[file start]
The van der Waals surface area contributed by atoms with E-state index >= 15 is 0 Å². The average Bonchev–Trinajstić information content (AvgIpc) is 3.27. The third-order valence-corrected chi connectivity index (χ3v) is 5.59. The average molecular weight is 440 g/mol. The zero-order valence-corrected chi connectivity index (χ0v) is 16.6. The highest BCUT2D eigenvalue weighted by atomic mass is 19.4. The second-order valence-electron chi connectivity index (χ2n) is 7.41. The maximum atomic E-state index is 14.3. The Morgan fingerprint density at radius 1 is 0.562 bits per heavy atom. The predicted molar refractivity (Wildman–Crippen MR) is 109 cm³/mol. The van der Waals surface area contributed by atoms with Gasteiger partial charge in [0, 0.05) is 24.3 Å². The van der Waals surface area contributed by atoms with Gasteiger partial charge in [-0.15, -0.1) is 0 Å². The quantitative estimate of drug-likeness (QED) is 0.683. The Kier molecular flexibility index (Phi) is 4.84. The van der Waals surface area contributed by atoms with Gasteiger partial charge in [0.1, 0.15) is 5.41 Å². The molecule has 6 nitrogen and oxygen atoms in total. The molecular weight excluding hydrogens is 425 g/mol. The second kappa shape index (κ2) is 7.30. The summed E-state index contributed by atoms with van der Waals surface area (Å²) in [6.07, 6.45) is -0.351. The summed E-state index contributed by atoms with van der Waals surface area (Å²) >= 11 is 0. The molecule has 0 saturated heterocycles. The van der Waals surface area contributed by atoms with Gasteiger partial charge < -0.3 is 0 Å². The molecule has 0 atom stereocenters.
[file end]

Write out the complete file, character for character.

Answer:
The van der Waals surface area contributed by atoms with E-state index >= 15 is 0 Å². The average Bonchev–Trinajstić information content (AvgIpc) is 3.27. The third-order valence-corrected chi connectivity index (χ3v) is 5.59. The average molecular weight is 440 g/mol. The zero-order valence-corrected chi connectivity index (χ0v) is 16.6. The highest BCUT2D eigenvalue weighted by atomic mass is 19.4. The second-order valence-electron chi connectivity index (χ2n) is 7.41. The maximum atomic E-state index is 14.3. The Morgan fingerprint density at radius 1 is 0.562 bits per heavy atom. The predicted molar refractivity (Wildman–Crippen MR) is 109 cm³/mol. The van der Waals surface area contributed by atoms with Gasteiger partial charge in [0, 0.05) is 24.3 Å². The van der Waals surface area contributed by atoms with Gasteiger partial charge in [-0.15, -0.1) is 0 Å². The quantitative estimate of drug-likeness (QED) is 0.683. The Kier molecular flexibility index (Phi) is 4.84. The van der Waals surface area contributed by atoms with Gasteiger partial charge in [0.1, 0.15) is 5.41 Å². The molecule has 6 nitrogen and oxygen atoms in total. The molecular weight excluding hydrogens is 425 g/mol. The second kappa shape index (κ2) is 7.30. The summed E-state index contributed by atoms with van der Waals surface area (Å²) in [6.07, 6.45) is -0.351. The summed E-state index contributed by atoms with van der Waals surface area (Å²) >= 11 is 0. The molecule has 0 saturated heterocycles. The van der Waals surface area contributed by atoms with Gasteiger partial charge < -0.3 is 0 Å². The molecule has 0 atom stereocenters.